Evaluation and Implementation of Transcript Fusion Callers from Canine Cancer RNA-Seq Data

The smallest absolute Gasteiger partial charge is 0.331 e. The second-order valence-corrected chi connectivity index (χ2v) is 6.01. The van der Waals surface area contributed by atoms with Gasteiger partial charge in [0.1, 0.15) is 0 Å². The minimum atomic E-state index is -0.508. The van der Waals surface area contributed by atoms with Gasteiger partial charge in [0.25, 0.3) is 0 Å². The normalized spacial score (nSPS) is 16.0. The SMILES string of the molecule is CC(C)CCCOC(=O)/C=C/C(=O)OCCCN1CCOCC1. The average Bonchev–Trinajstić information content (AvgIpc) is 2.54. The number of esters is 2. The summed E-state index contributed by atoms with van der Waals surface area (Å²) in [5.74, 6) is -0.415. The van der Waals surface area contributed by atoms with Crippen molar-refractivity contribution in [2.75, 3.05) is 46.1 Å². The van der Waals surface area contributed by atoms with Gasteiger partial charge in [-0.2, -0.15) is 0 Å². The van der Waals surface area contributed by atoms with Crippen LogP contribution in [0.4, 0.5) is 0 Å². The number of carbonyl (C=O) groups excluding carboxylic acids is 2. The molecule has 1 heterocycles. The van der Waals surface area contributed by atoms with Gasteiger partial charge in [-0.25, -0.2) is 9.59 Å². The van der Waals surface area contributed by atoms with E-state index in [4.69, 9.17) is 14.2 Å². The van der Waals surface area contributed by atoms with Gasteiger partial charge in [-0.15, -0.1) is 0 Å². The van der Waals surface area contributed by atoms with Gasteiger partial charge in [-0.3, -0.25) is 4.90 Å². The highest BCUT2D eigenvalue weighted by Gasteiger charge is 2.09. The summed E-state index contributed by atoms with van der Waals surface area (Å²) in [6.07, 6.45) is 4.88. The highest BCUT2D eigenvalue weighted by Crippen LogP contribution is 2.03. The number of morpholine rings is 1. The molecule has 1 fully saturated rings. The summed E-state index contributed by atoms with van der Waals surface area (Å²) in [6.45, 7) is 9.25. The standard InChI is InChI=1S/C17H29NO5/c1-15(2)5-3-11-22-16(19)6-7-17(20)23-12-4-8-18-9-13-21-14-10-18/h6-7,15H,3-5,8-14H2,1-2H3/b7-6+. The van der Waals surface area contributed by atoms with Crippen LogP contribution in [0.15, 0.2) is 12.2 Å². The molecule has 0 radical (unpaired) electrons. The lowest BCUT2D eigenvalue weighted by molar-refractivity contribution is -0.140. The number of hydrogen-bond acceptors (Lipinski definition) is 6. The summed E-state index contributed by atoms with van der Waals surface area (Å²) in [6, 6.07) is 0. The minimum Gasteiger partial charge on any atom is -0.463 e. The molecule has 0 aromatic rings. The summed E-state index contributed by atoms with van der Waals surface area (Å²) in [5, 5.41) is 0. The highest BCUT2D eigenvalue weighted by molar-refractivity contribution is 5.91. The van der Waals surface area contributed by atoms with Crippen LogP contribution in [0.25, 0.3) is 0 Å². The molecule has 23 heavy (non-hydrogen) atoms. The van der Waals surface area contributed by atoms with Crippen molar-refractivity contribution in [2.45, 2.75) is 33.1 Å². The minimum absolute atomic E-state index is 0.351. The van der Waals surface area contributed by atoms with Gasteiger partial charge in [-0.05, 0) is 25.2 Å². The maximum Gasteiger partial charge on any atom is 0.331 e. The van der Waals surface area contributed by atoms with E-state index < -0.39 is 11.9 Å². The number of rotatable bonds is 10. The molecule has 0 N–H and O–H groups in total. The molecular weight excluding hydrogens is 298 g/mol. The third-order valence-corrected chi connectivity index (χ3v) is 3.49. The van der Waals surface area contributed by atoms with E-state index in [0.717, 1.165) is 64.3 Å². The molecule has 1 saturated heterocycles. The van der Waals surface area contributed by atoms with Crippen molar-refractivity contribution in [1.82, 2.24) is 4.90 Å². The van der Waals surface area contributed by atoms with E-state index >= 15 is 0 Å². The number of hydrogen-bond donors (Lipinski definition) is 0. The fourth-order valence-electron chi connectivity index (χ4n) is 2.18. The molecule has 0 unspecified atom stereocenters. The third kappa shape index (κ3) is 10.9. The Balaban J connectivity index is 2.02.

Pathogenic somatic fusions are abundant in many human cancers, particularly pediatric cancers. Detection of these fusions has advanced human cancer diagnosis and treatment. However, fusions are understudied in canine cancers. Canine tumors occur naturally in pet dogs, presenting clinical features similar to human cancers. Thus, new information gained from studying fusion transcripts in dog cancers is highly translatable to rare and pediatric human cancers. One barrier to studying canine cancer fusions is the lack of dog- specific analysis tools. To overcome this, human fusion calling tools were adapted and tested for use with synthetic and real RNA sequencing data from canine tumors to determine sensitivity and positive predictive value. Synthetic canine data was generated by simulating reads from a normal DNA sample. Out of the adapted fusion callers tested, one outperformed the others across most testing variables followed by a second one for synthetic data. Individually a few of the callers agreed on a majority of the true fusions while together they identified a total of 95%. One of the callers did not detect any fusions. Using real tumor data, a few of the callers had a consensus of 0.9% over all fusion calls. The fusions detected by multiple callers were manually confirmed. Variability between callers shows the need to utilize more than one algorithm to obtain confidence in the fusions called. The top performers with synthetic data were chosen to be run together as a fusion detector script to be integrated into the canine cancer analysis pipeline to advance comparative genomic studies.